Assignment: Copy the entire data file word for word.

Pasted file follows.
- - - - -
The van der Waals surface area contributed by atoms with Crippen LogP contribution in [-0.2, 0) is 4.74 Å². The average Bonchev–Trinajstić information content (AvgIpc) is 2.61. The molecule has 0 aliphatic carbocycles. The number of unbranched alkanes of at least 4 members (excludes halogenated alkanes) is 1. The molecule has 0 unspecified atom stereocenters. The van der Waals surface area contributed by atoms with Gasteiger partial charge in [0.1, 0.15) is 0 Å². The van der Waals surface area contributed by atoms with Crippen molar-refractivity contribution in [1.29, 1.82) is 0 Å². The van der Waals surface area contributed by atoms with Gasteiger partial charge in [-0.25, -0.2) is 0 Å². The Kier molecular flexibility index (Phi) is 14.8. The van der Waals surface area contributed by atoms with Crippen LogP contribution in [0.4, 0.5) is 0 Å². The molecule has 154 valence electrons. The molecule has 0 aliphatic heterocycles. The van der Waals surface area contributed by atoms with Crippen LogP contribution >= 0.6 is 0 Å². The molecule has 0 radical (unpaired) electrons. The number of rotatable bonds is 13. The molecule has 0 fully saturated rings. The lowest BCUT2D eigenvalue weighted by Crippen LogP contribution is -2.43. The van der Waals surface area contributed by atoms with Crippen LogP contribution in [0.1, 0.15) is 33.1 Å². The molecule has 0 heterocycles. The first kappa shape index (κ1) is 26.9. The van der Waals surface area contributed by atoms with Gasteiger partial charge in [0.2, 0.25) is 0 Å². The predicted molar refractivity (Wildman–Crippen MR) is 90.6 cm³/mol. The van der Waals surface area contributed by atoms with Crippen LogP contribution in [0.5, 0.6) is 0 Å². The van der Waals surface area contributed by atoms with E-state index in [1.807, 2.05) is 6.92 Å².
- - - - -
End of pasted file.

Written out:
The van der Waals surface area contributed by atoms with Crippen LogP contribution in [-0.2, 0) is 4.74 Å². The average Bonchev–Trinajstić information content (AvgIpc) is 2.61. The molecule has 0 aliphatic carbocycles. The number of unbranched alkanes of at least 4 members (excludes halogenated alkanes) is 1. The molecule has 0 unspecified atom stereocenters. The van der Waals surface area contributed by atoms with Gasteiger partial charge in [0.1, 0.15) is 0 Å². The van der Waals surface area contributed by atoms with Crippen molar-refractivity contribution in [1.29, 1.82) is 0 Å². The van der Waals surface area contributed by atoms with Gasteiger partial charge in [-0.25, -0.2) is 0 Å². The Kier molecular flexibility index (Phi) is 14.8. The van der Waals surface area contributed by atoms with Crippen LogP contribution in [0.4, 0.5) is 0 Å². The molecule has 154 valence electrons. The molecule has 0 aliphatic heterocycles. The van der Waals surface area contributed by atoms with Crippen LogP contribution >= 0.6 is 0 Å². The molecule has 0 radical (unpaired) electrons. The number of rotatable bonds is 13. The molecule has 0 fully saturated rings. The lowest BCUT2D eigenvalue weighted by Crippen LogP contribution is -2.43. The van der Waals surface area contributed by atoms with Crippen LogP contribution in [0.1, 0.15) is 33.1 Å². The molecule has 0 heterocycles. The first kappa shape index (κ1) is 26.9. The van der Waals surface area contributed by atoms with Gasteiger partial charge in [0.2, 0.25) is 0 Å². The predicted molar refractivity (Wildman–Crippen MR) is 90.6 cm³/mol. The van der Waals surface area contributed by atoms with Crippen LogP contribution in [0.5, 0.6) is 0 Å². The van der Waals surface area contributed by atoms with E-state index in [1.807, 2.05) is 6.92 Å².